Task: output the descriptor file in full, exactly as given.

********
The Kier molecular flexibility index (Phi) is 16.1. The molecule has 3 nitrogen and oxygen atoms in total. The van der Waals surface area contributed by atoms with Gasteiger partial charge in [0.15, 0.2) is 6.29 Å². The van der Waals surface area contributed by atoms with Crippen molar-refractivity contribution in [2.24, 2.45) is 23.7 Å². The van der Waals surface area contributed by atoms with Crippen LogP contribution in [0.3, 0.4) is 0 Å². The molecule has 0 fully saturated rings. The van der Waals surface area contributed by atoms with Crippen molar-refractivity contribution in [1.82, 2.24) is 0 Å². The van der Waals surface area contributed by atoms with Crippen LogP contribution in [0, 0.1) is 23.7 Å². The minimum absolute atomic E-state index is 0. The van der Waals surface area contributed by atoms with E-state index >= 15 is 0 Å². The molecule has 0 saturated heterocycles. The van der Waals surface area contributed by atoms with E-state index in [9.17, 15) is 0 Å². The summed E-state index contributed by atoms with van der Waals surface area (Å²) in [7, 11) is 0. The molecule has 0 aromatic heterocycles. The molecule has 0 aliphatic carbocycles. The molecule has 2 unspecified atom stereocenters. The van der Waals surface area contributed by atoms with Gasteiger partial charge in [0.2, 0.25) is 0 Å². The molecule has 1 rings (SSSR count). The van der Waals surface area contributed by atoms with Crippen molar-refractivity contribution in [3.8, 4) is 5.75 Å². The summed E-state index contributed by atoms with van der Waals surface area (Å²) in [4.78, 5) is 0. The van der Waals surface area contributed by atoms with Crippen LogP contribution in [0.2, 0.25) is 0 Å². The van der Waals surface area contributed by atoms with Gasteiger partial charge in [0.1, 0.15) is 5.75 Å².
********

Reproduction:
The Kier molecular flexibility index (Phi) is 16.1. The molecule has 3 nitrogen and oxygen atoms in total. The van der Waals surface area contributed by atoms with Gasteiger partial charge in [0.15, 0.2) is 6.29 Å². The van der Waals surface area contributed by atoms with Crippen molar-refractivity contribution in [2.24, 2.45) is 23.7 Å². The van der Waals surface area contributed by atoms with Crippen LogP contribution in [0.3, 0.4) is 0 Å². The molecule has 0 fully saturated rings. The van der Waals surface area contributed by atoms with Crippen molar-refractivity contribution in [1.82, 2.24) is 0 Å². The van der Waals surface area contributed by atoms with Crippen LogP contribution in [0, 0.1) is 23.7 Å². The minimum absolute atomic E-state index is 0. The van der Waals surface area contributed by atoms with E-state index >= 15 is 0 Å². The molecule has 0 saturated heterocycles. The van der Waals surface area contributed by atoms with E-state index in [9.17, 15) is 0 Å². The summed E-state index contributed by atoms with van der Waals surface area (Å²) in [7, 11) is 0. The molecule has 0 aromatic heterocycles. The molecule has 0 aliphatic carbocycles. The molecule has 2 unspecified atom stereocenters. The van der Waals surface area contributed by atoms with Gasteiger partial charge in [0.2, 0.25) is 0 Å². The molecule has 1 rings (SSSR count). The van der Waals surface area contributed by atoms with Crippen molar-refractivity contribution in [3.8, 4) is 5.75 Å². The summed E-state index contributed by atoms with van der Waals surface area (Å²) in [4.78, 5) is 0. The van der Waals surface area contributed by atoms with Crippen LogP contribution in [0.2, 0.25) is 0 Å². The van der Waals surface area contributed by atoms with Gasteiger partial charge in [0.1, 0.15) is 5.75 Å².